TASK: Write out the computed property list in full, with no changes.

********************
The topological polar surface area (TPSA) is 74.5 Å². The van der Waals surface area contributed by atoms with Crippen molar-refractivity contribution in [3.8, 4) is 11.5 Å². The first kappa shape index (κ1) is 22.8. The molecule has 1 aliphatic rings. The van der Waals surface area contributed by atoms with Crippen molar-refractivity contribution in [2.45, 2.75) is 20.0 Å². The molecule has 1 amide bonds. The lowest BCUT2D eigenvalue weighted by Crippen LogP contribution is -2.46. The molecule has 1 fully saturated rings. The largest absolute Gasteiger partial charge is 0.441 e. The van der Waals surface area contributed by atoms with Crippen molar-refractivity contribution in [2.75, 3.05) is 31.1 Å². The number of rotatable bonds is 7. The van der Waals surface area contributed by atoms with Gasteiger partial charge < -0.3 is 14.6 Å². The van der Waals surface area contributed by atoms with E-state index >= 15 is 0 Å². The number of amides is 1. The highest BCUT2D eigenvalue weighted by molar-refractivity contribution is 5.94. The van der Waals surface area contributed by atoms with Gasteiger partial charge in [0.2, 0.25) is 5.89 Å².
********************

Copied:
The topological polar surface area (TPSA) is 74.5 Å². The van der Waals surface area contributed by atoms with Crippen molar-refractivity contribution in [3.8, 4) is 11.5 Å². The first kappa shape index (κ1) is 22.8. The molecule has 1 aliphatic rings. The van der Waals surface area contributed by atoms with Crippen molar-refractivity contribution in [2.45, 2.75) is 20.0 Å². The molecule has 1 amide bonds. The lowest BCUT2D eigenvalue weighted by Crippen LogP contribution is -2.46. The molecule has 1 fully saturated rings. The largest absolute Gasteiger partial charge is 0.441 e. The van der Waals surface area contributed by atoms with Crippen molar-refractivity contribution in [2.75, 3.05) is 31.1 Å². The number of rotatable bonds is 7. The van der Waals surface area contributed by atoms with Gasteiger partial charge < -0.3 is 14.6 Å². The van der Waals surface area contributed by atoms with E-state index >= 15 is 0 Å². The number of amides is 1. The highest BCUT2D eigenvalue weighted by molar-refractivity contribution is 5.94. The van der Waals surface area contributed by atoms with Gasteiger partial charge in [0.2, 0.25) is 5.89 Å².